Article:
Airline capacity war is risky business
Get set for some significant sales on domestic flying over the coming months if the current capacity splurge continues.
In fact, passengers are likely to have seen some fantastic deals in February through to April already.
Recently, Virgin Australia released its February operating statistics, which shows growth over the year in a measure of capacity called available seat kilometres of over 16 per cent. Over the same period of time Qantas Group domestic capacity rose by almost 8 per cent.
With Qantas intent on holding onto its 65 per cent domestic market share target, it's going to have raise its capacity growth to keep pace with Virgin.
The move by Virgin to raise its capacity by over three times its long run average growth rate is a bold one in the current domestic economic environment.
Domestic leisure demand is in a weak period in the cycle as more Australians switch into short haul outbound leisure destinations from Australian leisure destinations as a result of the strength of the Australian dollar.
Domestic leisure demand has also been hurt by the higher prices of non-discretionary goods, such as energy prices, the impact on confidence generated by the continued uncertainty in the global and local jobs markets, and the significant drop in the population growth rate.
And business demand, which closely follows what happens in equity markets, is likely to be growing below trend.
This would suggest that the CEO of Virgin Australia, John Borghetti’s capacity strategy is banking on continued steal from the Qantas business rather than stimulation of market demand. And this steal will put pressure on Qantas fares.
Most of the downward fare pressure will come about because the additional capacity will not stimulate business-purpose traffic, because this traffic is driven more by the performance of the economy then by cheap airfares.
And it will find it difficult to stimulate leisure traffic because that traffic is headed overseas.
The only reprieve for fares will come if a large proportion of the additional Virgin capacity is headed for the regional market.
Growth in underlying demand for regional travel, generally, is much stronger than in interstate travel as a result of the strong performance of the mining sector and in particular Fly-In-Fly-Out traffic.
According to Bureau of Infrastructure, Transport and Regional economics, market level capacity grew at almost 20 per cent for the regional sector in January and that growth is set to continue in February.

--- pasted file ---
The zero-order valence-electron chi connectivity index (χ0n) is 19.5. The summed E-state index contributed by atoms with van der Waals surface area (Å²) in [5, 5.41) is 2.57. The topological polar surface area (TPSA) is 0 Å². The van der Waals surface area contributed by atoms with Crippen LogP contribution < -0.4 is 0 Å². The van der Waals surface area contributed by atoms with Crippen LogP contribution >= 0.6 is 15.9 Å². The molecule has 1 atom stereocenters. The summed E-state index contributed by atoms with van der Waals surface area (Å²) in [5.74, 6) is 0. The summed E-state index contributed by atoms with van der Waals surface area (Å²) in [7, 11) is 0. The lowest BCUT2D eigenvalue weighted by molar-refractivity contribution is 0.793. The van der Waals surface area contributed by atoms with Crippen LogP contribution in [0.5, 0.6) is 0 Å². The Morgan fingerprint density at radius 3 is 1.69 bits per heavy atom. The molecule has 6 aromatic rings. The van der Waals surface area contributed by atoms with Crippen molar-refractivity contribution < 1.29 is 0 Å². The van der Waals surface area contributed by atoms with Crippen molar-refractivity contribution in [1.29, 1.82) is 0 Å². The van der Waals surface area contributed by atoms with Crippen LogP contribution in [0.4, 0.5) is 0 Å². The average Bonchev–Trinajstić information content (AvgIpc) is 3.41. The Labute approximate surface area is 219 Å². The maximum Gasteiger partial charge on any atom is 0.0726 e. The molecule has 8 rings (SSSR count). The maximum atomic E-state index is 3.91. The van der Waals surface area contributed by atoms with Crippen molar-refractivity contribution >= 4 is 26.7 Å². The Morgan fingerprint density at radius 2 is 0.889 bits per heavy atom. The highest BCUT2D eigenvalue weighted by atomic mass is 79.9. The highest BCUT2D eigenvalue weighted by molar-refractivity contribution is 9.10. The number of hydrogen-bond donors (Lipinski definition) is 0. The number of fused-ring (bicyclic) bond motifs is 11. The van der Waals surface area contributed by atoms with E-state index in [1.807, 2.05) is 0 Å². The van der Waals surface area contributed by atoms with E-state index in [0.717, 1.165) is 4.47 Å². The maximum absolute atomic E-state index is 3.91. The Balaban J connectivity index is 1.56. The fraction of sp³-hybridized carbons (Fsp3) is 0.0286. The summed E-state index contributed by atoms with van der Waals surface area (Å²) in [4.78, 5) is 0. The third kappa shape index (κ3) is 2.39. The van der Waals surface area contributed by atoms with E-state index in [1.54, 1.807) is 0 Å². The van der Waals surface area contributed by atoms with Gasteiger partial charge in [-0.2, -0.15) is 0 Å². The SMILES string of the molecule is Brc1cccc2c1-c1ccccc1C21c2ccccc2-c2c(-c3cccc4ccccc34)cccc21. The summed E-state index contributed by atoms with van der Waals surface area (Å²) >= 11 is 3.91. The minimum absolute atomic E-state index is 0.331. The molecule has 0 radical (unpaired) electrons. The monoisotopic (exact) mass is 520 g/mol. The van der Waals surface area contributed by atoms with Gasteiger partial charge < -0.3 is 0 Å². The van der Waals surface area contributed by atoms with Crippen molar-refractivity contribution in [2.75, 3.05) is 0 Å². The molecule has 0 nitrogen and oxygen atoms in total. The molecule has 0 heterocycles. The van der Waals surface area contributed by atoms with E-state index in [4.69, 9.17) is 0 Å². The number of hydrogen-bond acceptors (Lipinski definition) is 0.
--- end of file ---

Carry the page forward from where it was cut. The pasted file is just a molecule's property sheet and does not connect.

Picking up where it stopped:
While the regional aviation market as a whole is likely to be strong, pockets of that market are expected to be weak.
Regional leisure city pairs such as Sydney to Port Macquarie, Coffs Harbour and Ballina are likely to be experiencing underlying demand growth that is much weaker than city pairs that are mining related, such as Perth to Karratha and Port Hedland, or Brisbane to Gladstone.
The rapid growth in Virgin capacity is not only bold from the perspective of the weak economic environment but also from the perspective of the highly unfavourable cost environment.
Jet fuel prices averaged $US134 per barrel in February, up almost $US13 from a year earlier and over $US50 from two years earlier.
Jet fuel consumption is highly linked to capacity so that growth in capacity of 16 per cent will invariably result in the growth in jet fuel consumption, as it relate to domestic services, in the order of 16 per cent.
This growth in consumption will put an enormous strain on Virgin’s bottom line if Virgin can’t steal additional revenue from Qantas.
From the perspective of higher jet fuel prices, growth in domestic capacity of 3 times the long run average growth rate is simply irrational.
While Virgin will have some fuel price protection from the hedging that it has in place, in an environment in which the jet fuel price continues to trend northward use of financial instruments such as options and swaps only delay the onset of higher fuel prices.
It’s difficult to believe that capacity growth rates of around 16 per cent are sustainable, even for a relatively short period of time.
Because of the Qantas Group’s strategy of preserving a 65 per cent share in the domestic market, this seemingly irrational capacity strategy of Virgin will also result in a seemingly irrational capacity plan of Qantas.
Capacity in domestic aviation has a very clear two or three-year cycle - capacity growth is very strong for two or three years and then is very weak for two or three years.
These cycles are brought about because of airline irrationality and the preoccupation with market share, which is good for passengers but bad for airlines.
The cycle usually starts with an airline pouring more capacity into the market. Competing airlines must follow to preserve market share.
The double capacity whammy places downward pressure on yields. Yields fall below unit variable cost, airline profitability suffers and then they withdraw capacity.
Yields then come up again and more capacity is poured back into the market.
A cycle of this type is typical of immature competition. If Qantas and Virgin are to get their profitability and share prices back on track, it’s time for them to grow up.
Tony Webber was Qantas Group chief economist between 2004 and 2011. He is now managing director of Webber Quantitative Consulting and associate professor at the University of Sydney Business School.